Question: I am a sixth grade student doing a science report on cats. I would appreciate information on a cat’s sense of taste, especially on a cat’s taste buds. What else influences what cats like to eat?
Answer: Cats can’t talk to us and tell us what they’re able to taste. Scientists have conducted a number of sophisticated studies to help provide some answers.
Taste buds – the actual taste sensors – are located within special bumps on the surface of the tongue called papillae (singular, papilla). The fungiform, vallate, and foliate papillae have taste buds. The filiform papillae do not have taste buds. These are the bristle-like bumps that make up the rough sandpaper on the cat’s tongue – its hairbrush. Attached to the taste buds are nerves that carry the taste signals to the brain.
Special tasting ability
Cats’ taste buds and ours are a lot alike. Still, things don’t taste quite the same to cats as they do to us. For example, cats cannot taste sweets nearly as well as we do. Since sugar is not part of a cat’s natural diet, this makes sense. On the other hand, cats are able to detect tiny differences in the kinds and amounts of amino acids – the tiny building blocks of proteins – present in their food. This makes sense, too, because cats are carnivores, and proteins constitute a major part of their diet. It is also important for cats to know that their food is fresh, not spoiled; their special tasting ability helps them do that.
The sense of taste is closely linked to the sense of smell. If food doesn’t smell appealing to a cat, he probably won’t even take the first bite, regardless of how good it may taste.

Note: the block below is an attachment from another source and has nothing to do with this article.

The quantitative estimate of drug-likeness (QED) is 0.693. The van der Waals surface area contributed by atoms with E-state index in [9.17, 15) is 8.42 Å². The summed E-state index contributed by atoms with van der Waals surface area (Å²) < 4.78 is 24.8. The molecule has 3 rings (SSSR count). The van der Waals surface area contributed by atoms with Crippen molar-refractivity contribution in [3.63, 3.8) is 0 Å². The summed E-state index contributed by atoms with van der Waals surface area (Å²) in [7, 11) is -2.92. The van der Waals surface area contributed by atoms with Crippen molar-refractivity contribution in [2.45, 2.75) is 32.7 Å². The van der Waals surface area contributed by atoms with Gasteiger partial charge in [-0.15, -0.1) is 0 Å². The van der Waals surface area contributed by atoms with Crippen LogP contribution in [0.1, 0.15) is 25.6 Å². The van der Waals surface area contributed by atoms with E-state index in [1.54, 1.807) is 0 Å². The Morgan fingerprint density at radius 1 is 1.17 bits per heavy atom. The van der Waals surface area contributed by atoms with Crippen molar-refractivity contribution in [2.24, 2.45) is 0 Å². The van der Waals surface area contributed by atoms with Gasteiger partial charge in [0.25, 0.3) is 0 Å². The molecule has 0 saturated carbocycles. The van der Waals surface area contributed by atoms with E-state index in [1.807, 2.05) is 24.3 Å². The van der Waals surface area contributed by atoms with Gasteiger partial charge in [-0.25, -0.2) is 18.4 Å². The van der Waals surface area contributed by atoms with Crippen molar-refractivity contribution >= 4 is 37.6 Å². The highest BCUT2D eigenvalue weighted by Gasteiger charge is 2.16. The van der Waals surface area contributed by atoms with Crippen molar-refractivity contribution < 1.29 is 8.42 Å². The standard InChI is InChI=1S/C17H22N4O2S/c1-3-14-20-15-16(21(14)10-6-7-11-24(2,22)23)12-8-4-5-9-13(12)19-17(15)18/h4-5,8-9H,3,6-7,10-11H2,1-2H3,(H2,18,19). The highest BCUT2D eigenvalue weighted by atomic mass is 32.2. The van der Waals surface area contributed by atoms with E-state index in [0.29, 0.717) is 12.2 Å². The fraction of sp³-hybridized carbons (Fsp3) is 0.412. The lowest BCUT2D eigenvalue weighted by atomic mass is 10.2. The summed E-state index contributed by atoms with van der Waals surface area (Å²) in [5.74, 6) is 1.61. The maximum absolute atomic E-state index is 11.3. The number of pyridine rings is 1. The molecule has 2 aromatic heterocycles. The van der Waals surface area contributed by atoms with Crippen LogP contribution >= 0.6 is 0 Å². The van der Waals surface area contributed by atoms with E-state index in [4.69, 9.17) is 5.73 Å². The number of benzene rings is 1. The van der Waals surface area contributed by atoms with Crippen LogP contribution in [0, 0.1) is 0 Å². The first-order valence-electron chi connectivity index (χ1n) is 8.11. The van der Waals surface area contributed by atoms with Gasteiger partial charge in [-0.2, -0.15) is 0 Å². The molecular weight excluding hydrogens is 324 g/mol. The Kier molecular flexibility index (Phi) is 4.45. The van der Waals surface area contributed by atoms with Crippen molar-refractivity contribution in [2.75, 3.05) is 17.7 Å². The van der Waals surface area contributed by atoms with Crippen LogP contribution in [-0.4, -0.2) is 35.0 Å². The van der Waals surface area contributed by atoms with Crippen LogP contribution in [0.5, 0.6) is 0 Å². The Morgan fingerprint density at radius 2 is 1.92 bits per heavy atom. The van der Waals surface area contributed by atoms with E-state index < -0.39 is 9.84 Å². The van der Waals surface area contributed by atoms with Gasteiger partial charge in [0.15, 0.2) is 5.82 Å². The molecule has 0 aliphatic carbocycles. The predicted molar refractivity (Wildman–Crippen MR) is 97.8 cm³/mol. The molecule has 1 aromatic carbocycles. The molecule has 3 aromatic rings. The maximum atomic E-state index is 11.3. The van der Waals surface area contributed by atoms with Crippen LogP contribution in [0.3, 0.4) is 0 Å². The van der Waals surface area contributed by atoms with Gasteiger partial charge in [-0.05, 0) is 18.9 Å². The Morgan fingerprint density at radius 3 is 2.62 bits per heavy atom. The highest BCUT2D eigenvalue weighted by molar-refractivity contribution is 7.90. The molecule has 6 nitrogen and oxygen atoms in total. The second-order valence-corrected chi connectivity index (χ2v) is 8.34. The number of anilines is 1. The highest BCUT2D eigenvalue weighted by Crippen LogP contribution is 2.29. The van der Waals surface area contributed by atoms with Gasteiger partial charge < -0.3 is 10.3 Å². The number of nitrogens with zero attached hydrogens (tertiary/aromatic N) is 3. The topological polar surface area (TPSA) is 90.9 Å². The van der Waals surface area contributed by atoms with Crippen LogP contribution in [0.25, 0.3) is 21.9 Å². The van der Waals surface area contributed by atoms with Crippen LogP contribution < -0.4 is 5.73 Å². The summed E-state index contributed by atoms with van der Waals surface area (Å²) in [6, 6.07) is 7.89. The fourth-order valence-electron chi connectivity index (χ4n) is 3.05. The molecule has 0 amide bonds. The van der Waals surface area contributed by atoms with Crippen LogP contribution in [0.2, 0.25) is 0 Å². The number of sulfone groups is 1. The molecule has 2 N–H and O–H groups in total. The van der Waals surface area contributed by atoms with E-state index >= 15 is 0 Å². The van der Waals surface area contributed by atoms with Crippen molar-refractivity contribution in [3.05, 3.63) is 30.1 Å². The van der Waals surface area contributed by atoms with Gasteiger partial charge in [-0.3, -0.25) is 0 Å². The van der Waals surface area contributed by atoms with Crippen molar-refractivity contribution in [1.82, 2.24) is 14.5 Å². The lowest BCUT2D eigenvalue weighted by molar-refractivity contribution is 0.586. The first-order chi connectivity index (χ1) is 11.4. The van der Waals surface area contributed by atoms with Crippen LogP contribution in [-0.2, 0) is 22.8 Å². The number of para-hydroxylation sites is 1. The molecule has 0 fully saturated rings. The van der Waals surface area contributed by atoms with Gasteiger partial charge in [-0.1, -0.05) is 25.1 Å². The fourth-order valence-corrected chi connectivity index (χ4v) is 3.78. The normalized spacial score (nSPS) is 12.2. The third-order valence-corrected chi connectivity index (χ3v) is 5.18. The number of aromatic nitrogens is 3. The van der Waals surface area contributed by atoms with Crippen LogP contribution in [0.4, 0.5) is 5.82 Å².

Warm food preferred
The consistency of the food – how it feels in the mouth – is very important too. Cat food manufacturers have learned that even the shape of the food pellet or chunk of canned food influences whether a cat will eat it. The serving temperature of the food makes a difference, especially for canned foods. Studies show that cats prefer food served at close-to-body temperature rather than straight from the refrigerator. The warmer temperature releases more of the odors cats love and more closely resembles the temperature of prey, the cat’s natural diet.
Question: My veterinarian told me that my 11-year-old spayed female cat has colitis. Her bowel movements are frequently covered with mucus and sometimes have streaks of red blood. Occasionally she strains during defecation but otherwise seems fine. We are feeding her a special high-fiber diet, and my veterinarian has given her several kinds of medication, all of which help her temporarily. Although the blood is not present now, I’m afraid that when the medication is discontinued, the condition will appear again. Can we do anything to cure her?
Answer: It’s common for cats with colitis – inflammation of the colon or large bowel – to pass mucus and fresh red blood during defecation. Idiopathic colitis is the term veterinarians use when they cannot determine the exact cause of the colon inflammation. Curing idiopathic colitis is usually not possible, but it can be controlled satisfactorily in most cats. Occasionally, dietary management – for example, food with added fiber or ingredients the cat has not eaten before – might be the answer, but such is not usually the case.
Trial and error
The majority of cases require some form of lifelong medication to keep things under control. Some of the most effective medicines are the cortisone-like drugs (corticosteroids), which the cat may need to take long-term. Corticosteroids tend to be quite safe in cats, especially when tapered down to the lowest dose possible.
Other medications that have been used successfully include sulfasalazine (often given to people with colitis), various antimicrobial medications, and drugs that modify the body’s immune response. Combinations of medications and diet are often more effective than any one thing by itself, so some trial-and-error may be necessary. Because most medications have side effects, your veterinarian will suggest monitoring your cat closely, at least at first.